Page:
I chose this book in part because the cover touted the author as a "USA Today bestselling author." And I wanted a good steamy read. And I was in my favorite used bookstore, so the book was half price. A great deal, right? Wrong.
This book features a stupidly contrived set-up, a hero who ought to be in jail for not one, but two, sexual assaults on the heroine in the first fifty pages, a heroine who has butter for brains, and a re-imagining of the laws of physics.
Kimberly Hayward, a production assistant at Simitar [sic—yes, I know it’s spelled wrong:] Studios, has written a script about a series of heists of historical artifacts. Her boss says that he is interested in producing the script--but only if she authenticates that all of the heists can be performed as written. Contrived set-up. Yes, because all movie producers require script writers to personally act out their scripts before hand. Sheesh. But off she goes to Great Britain to play amateur thief.
Unfortunately for Kimberly, (before the book starts) she gets caught by U.S. Customs going through security somewhere with rocks concealed in a padded bra. She is not arrested, but the ever-suspicious U.S. government decides that she needs to be surveilled and outsources the job to the Shey Group. Enter Jason Parker, former jewel thief pressed into service by Shey Group. Jason is also a walking hard-on for most of this book. How attractive.
In the opening scenes at a library, Jason watches Kimberly’s movements on the security cameras. Now, unlike most institutions who value not getting sued, the library in question has installed a security camera in the women’s bathroom. Yes, the bathroom. Jason's Peeping Tom tendencies are thwarted only because the camera does not have a view into the stall Kimberly uses to change clothes. After getting into her disguise, she examines a rare book and appears, to Jason’s eyes, to rip a page from it. Promptly He leaves the security office and confronts her.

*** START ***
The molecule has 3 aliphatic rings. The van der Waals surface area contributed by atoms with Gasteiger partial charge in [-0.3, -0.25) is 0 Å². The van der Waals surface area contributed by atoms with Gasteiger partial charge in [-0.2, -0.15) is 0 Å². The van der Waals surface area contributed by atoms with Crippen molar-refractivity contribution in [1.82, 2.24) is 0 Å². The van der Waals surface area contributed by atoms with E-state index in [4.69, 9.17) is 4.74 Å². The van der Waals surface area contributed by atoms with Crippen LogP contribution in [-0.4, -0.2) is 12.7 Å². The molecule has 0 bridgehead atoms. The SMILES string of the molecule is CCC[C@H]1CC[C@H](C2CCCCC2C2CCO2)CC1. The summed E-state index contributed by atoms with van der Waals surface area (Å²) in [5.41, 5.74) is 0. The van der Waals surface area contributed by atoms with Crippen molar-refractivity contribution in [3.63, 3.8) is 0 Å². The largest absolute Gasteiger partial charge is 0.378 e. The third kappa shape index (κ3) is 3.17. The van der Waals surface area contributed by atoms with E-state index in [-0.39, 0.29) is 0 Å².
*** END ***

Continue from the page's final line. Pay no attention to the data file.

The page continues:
How does he confront her? Good question. He grabs her as she walks down a hallway and pulls her into a dark corner. Then he proceeds to hold her too close, call her “doll baby” (yeah, I almost retched at that one), and feel her up, running his hands over her bra looking for the secret compartment in it. Ms. Butter-for-Brains, AKA Kimberly, thinks maybe she ought to scream (ya think?), but then mentally refers to Jason as Mr. Too-Beautiful, Mr. Gorgeous, and Mr. Pretty-Blue-Eyes and does nothing. I guess sexual assault is OK if the guy is cute.
Taking a short commercial break here…I have read two books by this author, and in both books, the male characters force sexual attentions on the female characters. Why does the author think this is romantic or even acceptable?
Jason promptly joins Kimberly’s tour group. Someone is trying to set Kimberly up for the thefts she is only pretending to commit, and Jason must save her. His first act is to jump naked into a bathtub with her so that he can conceal her library disguise (the clothes are under the bubbles) from the police who are about to search her room.
The plot goes downhill from there.
The re-imagining of the laws of physics comes when Jason supposedly looses a computer virus on a security system through an electrical outlet. This may sound great in fiction-land, but in the real world, it strains the credulity of anyone who knows even the first thing about how AC power works. No, it doesn’t just strain the credulity, it breaks it in two and tosses it away.
So Jason and Kimberly must figure out who is trying to frame her and why. They do so in the end, and boink each other happily along the way.
And the act of boinking brings up the final stupidity in this. Kimberly’s boss has asked her to add several REALLY HOT love scenes to the script. Poor Kimberly thinks that although she has a vivid imagination, she just “can’t get in the mood” to write them. Later on, she thinks that she has “no idea what to write….” Poor dear, use your imagination. That’s what being a writer is all about. Jason has thoroughly snooped through Kimberly’s notes about changes to the script, so he knows that she wants to find a man to “help” her. He lies and tells her that her boss sent him—to help her. *wink* *wink* And she buys it. I’d say it was social Darwinism in action, but both main characters survive to the end of the book and live happily ever after.
Best to spend your money on something else.